Vet’s Voice: Keep scours at minimum this calving season | TSLN.com

Vet’s Voice: Keep scours at minimum this calving season

Dave Barz, DVM

For the January 28, 2012 edition of Tri-State Livestock News.

Winter has finally arrived on the Plains, as is typical when clients begin to lamb and calve. Hopefully most producers plan to calve when the weather warms. Regardless, now is the time to gather supplies and prepare paddocks, pens and barns for calving.

There are two flow patterns used to help minimize scour and pneumonia problems. Both patterns use methods for segregation of cow-calf pairs into pens of similar age.

The first flow pattern is the “Sandhills System” which separates pregnant cows from cows that have already calved. Pregnant cows are allowed to calve in a pen or paddock for 10-14 days. Then the pairs are left in the contaminated pastures and the pregnant cows are moved to a clean pasture to calve. The cycle is repeated until the herd has finished calving. This system minimizes the buildup of scour organisms by eliminating contact between young calves and older calves.

The second flow pattern involves movement of cow-calf pairs to a clean pasture as soon as the calf is dry and bonded with its mother. In our experience, this pattern allows cows to calve in a common lot that is close to facilities and shelter. Calves are then trailered to other locations or farms separate from the calving herd. The calves are grouped by age on the other sites and may be separated by miles. This system works well until later in the calving season when producers get busy with field work. When calves don’t get moved, scour organisms build up and can move through the herd.

If calves aren’t moved, calf health usually goes well for two to three weeks. Then scours erupts and moves through both the older and younger calves. The younger the calf is when it scours, the more severe the outcome of the situation.

The key to all systems is keeping older calves separate from newborns. Design a system which fits your needs and utilizes the facilities you have.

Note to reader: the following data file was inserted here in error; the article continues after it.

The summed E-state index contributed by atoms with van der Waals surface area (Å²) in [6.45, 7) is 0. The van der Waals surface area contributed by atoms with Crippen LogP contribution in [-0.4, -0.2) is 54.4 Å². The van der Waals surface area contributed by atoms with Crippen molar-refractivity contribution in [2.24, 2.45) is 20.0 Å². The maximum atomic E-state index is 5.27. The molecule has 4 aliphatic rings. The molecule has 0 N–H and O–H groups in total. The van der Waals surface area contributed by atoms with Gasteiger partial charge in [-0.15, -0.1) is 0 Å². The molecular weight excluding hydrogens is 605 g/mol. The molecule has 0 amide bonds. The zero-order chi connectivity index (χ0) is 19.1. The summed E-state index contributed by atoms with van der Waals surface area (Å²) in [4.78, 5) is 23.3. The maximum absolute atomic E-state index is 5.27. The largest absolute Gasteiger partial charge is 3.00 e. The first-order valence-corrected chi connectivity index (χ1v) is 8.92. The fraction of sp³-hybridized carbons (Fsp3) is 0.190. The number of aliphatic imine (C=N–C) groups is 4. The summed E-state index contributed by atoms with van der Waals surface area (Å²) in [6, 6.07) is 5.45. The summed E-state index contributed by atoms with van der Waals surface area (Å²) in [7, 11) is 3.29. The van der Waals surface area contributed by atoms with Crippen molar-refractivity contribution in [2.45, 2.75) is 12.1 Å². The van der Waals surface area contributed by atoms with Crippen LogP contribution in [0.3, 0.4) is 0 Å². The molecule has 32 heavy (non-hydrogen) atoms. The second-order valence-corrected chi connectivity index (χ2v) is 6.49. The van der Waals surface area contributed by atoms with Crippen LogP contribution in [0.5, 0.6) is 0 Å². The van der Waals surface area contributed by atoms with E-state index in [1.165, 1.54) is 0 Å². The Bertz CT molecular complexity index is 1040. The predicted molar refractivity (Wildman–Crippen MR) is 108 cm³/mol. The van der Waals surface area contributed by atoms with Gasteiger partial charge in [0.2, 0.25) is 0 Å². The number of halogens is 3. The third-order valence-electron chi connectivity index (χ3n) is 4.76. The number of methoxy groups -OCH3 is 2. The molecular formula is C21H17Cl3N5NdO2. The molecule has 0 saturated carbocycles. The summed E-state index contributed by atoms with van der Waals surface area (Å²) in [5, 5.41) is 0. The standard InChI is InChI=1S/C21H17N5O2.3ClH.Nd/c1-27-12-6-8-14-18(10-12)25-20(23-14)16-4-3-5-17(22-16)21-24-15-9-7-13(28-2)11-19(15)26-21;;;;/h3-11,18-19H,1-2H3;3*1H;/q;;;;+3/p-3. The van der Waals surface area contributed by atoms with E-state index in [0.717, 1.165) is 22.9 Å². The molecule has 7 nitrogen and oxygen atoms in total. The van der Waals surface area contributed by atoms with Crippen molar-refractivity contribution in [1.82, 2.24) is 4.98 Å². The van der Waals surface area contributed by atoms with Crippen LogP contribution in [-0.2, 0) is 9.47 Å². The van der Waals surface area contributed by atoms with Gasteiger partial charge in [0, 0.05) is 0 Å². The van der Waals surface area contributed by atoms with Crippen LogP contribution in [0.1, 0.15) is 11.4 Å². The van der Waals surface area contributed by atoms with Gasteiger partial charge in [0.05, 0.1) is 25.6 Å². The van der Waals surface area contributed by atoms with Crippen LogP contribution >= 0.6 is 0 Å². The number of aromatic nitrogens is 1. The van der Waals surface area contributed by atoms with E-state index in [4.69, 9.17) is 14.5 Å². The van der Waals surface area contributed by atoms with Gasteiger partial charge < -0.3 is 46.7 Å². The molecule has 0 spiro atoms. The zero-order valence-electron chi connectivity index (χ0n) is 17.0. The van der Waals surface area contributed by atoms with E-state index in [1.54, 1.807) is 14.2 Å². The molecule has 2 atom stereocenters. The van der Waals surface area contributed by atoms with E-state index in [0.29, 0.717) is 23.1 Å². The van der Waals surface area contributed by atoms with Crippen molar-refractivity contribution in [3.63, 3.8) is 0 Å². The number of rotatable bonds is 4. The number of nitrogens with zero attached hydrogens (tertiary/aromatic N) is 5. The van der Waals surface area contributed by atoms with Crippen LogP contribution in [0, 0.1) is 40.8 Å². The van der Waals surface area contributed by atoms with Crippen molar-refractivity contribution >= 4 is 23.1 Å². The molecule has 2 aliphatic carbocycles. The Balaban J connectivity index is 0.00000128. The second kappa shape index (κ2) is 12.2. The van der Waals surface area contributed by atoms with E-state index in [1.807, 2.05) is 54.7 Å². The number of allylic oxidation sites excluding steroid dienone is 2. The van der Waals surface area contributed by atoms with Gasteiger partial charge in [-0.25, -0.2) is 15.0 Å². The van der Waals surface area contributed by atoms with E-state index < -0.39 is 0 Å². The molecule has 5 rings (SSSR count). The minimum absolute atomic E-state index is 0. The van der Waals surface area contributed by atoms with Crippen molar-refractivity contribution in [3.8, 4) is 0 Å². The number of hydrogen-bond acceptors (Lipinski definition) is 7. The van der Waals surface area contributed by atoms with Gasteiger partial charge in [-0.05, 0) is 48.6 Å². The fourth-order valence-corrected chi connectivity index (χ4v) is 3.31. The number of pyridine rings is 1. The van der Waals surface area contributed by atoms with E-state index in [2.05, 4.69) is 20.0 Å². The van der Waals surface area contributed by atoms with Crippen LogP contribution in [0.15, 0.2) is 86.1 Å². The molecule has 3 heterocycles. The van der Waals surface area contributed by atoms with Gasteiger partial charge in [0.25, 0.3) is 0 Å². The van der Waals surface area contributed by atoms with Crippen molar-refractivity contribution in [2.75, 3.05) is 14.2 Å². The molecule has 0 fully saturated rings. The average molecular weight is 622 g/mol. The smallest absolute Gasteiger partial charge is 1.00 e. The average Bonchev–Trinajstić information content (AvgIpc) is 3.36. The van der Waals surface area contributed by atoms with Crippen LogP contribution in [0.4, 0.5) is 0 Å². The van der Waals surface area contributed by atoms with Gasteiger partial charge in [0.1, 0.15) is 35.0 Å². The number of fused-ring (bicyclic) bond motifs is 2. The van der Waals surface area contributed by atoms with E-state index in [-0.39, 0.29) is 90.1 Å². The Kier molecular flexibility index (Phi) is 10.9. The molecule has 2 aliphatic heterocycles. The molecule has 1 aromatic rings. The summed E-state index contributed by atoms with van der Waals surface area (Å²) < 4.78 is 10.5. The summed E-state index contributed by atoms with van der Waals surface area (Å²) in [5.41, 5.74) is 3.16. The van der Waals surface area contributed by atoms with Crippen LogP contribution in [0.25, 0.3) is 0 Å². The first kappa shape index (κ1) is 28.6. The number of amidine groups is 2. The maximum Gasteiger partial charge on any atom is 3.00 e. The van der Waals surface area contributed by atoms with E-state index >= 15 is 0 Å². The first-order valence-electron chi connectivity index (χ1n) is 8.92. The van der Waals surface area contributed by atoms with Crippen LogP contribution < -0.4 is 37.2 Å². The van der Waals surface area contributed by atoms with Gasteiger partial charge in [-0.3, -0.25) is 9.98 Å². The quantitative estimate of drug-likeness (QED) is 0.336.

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Keep in mind, early colostrum uptake is the most important act in a newborn’s life. We hope that every calf consumes colostrum within the first two hours after birth because:

• The calf’s intestinal lining begins to close within 60 minutes after birth.

• Nine hours after birth, 50 percent of the gut’s ability to absorb colostrum is lost.

• Colostrum quality diminishes rapidly after cows give birth.

Colostrum from your herd provides the best source of immunoglobulin needed for immunity to diseases prevalent in the herd. Some producers purchase colostrum from other herds or dairy farms, but this provides a possible vector for diseases to enter the herd.

For years, there have been products known as colostrum “supplements.” These products are designated as containing less than 100 grams of globulin protein per dose. Recently colostrum “replacements” have been developed and contain at least 100 grams of globulin protein.

Many of these products also contain energy, protein, vitamins and minerals similar to maternal colostrum. These products are more expensive than the “supplement” products, but this is definitely a case of “You get what you pay for.”

Most calf losses occur in the first month of life. Visit with your veterinarian to devise programs specific for your herd and facilities. Extra time and effort spent this spring will bring back more calves at weaning, improving the returns on your cow-calf operation.

Dave Barz is a veterinarian at Northwest Veterinary Supply in Parkston, SD.